Arctic foxes poisoned by mercury


This video is called The Life Of An Arctic Fox.

From Wildlife Extra:

Arctic foxes being poisoned by mercury – If they live on the coast

You are what (and where) you eat – mercury pollution threatens Arctic foxes

May 2013. New scientific results show that arctic foxes accumulate dangerous levels of mercury if they live in coastal habitats and feed on prey which lives in the ocean. Mercury is usually transferred across the food chain, so the researchers checked which items were the main source of food and measured mercury levels in the main prey of Arctic foxes.

3 fox populations studied

The scientists compared three fox populations in different environments. Foxes on the small Russian Commander Island of Mednyi fed almost exclusively on sea birds, with some foxes eating seal carcasses. In Iceland, foxes living on the coast ate sea birds whereas those living inland ate non-marine birds and rodents.

In all three environments different levels of mercury were present in their hair. Foxes living in coastal habitats such as Iceland and Mednyi Island exhibited high levels of mercury.

Long exposure

What does this mean for the foxes? Using museum skin samples from the Commander Islands, the researchers could show that the foxes have suffered exposure to mercury for a long time. The researchers confirmed that the source of contamination was their food, as they measured high mercury levels in the prey of foxes such as seals and sea birds.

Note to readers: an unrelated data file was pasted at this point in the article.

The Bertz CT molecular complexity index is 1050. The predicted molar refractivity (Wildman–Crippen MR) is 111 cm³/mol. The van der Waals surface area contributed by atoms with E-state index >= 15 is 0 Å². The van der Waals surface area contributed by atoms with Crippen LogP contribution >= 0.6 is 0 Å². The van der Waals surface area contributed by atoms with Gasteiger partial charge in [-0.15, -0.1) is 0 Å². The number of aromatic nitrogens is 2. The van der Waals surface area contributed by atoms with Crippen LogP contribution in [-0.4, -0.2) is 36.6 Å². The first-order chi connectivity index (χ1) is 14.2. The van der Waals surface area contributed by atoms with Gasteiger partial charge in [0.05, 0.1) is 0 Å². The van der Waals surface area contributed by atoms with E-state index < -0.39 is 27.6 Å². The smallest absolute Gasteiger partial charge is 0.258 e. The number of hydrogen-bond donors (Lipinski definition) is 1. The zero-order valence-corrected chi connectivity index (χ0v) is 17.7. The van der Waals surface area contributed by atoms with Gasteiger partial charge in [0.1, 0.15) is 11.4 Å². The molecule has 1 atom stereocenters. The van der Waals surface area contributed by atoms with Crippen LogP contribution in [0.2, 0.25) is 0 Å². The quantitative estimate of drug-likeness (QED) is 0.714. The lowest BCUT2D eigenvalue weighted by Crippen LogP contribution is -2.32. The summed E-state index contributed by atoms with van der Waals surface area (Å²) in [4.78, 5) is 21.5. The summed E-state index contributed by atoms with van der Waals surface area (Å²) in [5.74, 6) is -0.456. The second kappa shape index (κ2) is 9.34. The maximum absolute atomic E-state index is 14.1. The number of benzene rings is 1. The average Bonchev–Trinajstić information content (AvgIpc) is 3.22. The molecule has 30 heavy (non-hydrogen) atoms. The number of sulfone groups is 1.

Inland foxes much healthier

However, the inland Arctic fox populations of Iceland had low mercury levels. Thus, living inland and eating non-marine birds and rodents instead of eating prey that feeds from the sea protected the inland foxes from mercury exposure. This may have health and conservation implications. The Mednyi Island foxes are almost an opposite example to the inland Icelandic fox population. They live on a small island with no rodents or alternative food source to seals or sea birds. They suffered a tremendous population crash and while the population is currently stable, it is very small and juvenile foxes in particular show high mortality rates. Foxes of all ages exhibit low body weight and have poor coat condition.

“When going into this project we thought that an introduced pathogen would explain the poor condition of the foxes and their high mortality but after extensive screening, we did not find anything”, says Alex Greenwood, principal investigator of the study. Instead, the researchers began to suspect that something else was at play. “If pathogens were not the cause, we thought perhaps pollutants could be involved. We thought of mercury because it has been reported in high concentration in other Arctic vertebrates also in remote areas and mercury intoxication is known to increase mortality in mammals. As mercury can have negative effects on overall health, particularly in young individuals, and as we knew that Mednyi foxes were exclusively feeding on potentially contaminated sources, we wanted to see whether contamination with mercury depended on feeding ecology and hence might have been the crucial factor for the population decline on Mednyi Island”, comments Gabriele Treu, one of the lead authors of the study.